Friday, December 9, 2011

Towards a happily ever after

(New camera .....note finger getting use to placement!!)

 Early winter in Ontario last year was fairly placid. However November out here in the North Atlantic has been gale force winds near daily. An escape to "the bay" has become a weekend event sans my own vehicle; as it's my only real way to get on the water. Luckily my son got his own wheels and offered  me a lift to the beach. (I believe his ride has slightly more metal than my Kia)

Small 1 meter waves pushed slowly onto the shoreline in a roar of thousands of rounded pebbles. Contained in this very large bay there is always something new happening depending on the wind, tides, and season. NNW wind pushed small swell making for a little fun dodging rocks and catching waves near shore. 

Saturday's wayfaring was far from an epic saga; none the less it was still a small segiment of my ongoing chapter out here. I spent a few hours walking the cliffs. Watching. Sitting taking time to meditate till shivering and convulsions could not be contained with my concentration; then moving to my next haunt. 

Evening calmed the sea as I rock hopped; pulling into little coves to beach comb. 

Saturday the sea provided... 

A new 15 dollar lure for free.


"Hopeall-Bay may be readily reconized by Hope-all head; A remarkable bluff 407 feet high that forms the west point of the entrance, and is termination of a tongue of land 220 feet high, that forms the west side of Hope-all bay and the east side of New Hr.This Bay is 2 1/3 miles deep and nearly 1 1/2 miles wide at the entrance, narrowing to the head which is 6 1/2 cables broad. After entering the water deepens to 22 fathoms, with shelter in all winds but those from N.W to N.N.E. A few Houses are built round the head."

-The Newfoundland Pilot 1878

 My grandfather as a boy had found pieces of old muskets on top the headland; yet no one in my family could recall ever hearing of houses built "round the head". These small pieces of information seems to be lost over the years here in Newfoundland. The culture of children being "seen and not heard" prevented a generation of questions; leaving the inquisitive like myself with large gaps of local  history missing. I looked trying to picture the modest houses in the few places one could be afforded. Midday sun warm enough to afford wearing only a tshirt in cool comfort as \i explored.

Even though I had the day off work I had a strong feeling akin to skipping school as a kid. Just how institutions, schedules, and work can make one feel almost guilty during a day off. Which of course signaled to me I need to get out camping and get away from it all...... really soon! 

I couldn't bring myself to ascend Hopeall head to overlook the garbage left behind. It didnt seem right. Instead of a panoramic view of trinity bay; I would have only seen the green and white bottles. Illuminated by their "perfection," against a canvas of natures dissymmetry .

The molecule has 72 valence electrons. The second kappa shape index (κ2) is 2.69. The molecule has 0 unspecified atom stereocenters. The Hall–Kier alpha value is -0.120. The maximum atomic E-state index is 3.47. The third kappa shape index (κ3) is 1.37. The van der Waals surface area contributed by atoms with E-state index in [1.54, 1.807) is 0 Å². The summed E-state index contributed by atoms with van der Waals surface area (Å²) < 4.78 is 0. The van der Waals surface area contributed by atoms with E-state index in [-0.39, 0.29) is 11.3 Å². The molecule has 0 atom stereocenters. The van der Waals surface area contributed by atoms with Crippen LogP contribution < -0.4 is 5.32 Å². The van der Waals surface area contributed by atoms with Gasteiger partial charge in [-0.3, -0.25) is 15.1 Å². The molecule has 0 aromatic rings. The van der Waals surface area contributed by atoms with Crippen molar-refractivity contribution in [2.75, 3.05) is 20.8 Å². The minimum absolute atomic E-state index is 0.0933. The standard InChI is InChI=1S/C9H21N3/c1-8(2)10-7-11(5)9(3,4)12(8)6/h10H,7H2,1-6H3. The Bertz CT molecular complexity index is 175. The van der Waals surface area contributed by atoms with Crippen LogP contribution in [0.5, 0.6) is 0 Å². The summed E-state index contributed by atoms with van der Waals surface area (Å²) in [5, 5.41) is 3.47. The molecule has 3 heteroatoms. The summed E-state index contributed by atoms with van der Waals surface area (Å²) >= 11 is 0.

Maybe it was nostalgia from my childhood; but I couldn't remember garbage strewn on the beach 20 or 30 years ago. Pollution then seemed like a problem in a far away land. Elementary school discussions on pollution seemed more like a another fairy tale than reality at that time. I guess all those discussions, posters, and collages cemented together with alymers glue really didnt help. Discussions and awareness had added nothing but a level of bureaucratic; where action was needed in lieu. How many hours was wasted talking; and what "happly ever after" have we left?

The next cove was clean with mostly wood debris; yet 35 cents worth of PET bottles rewarded my trouble of landing. The sun long since set behind the hills; the air rapidly became chilled.  Frozen neoprene gloves stinging as I pulled them back on; breath steaming, eyes watering. 

Turrs and Bullbirds (common murr and dovekie) sat all along the shore undisturbed or alerted to my presence. Wintering here a bullbird seemed like the most defenseless animal I've ever saw. Swimming at top speed this plump lilliputain thing seemed like a kayaker trying to paddle fast as he could with a broom handle. As he took to the dive he showed just how graceful this auckward bird really was.

Sundown began to rob the surrounding world of colour; draining slowly away leaving the dark hues of dusk.  A faint flick of a lighter 1km ahead gave my fathers position away. Expecting me in around dark and had come to help me bring up my gear. I had found a few things for him that are used here by many of the folks who enjoy trouting for sea trout; as they make their run upstream to spawn here. 

Foam net floats are somewhat of a hot commidity out here. My father now has an ample supply due to my collection of them I find in the harder to reach beaches along the coast. Truly an art form many of the local men in the community come and trade him these homemade bobbers for flytying feathers, and other trouting nicknacks. My father is one of the experts along these parts. A conservationist ensuring large breeders are released back into the ponds, and using "Trinity bay democracy" to ensure others do the same.

A few completed to test ( long distance flight trajectory is beyond paramount) trade, and share.
A little ingenuity and yet another free barter currency along our shorelines. 

Small actions towards a happily ever after.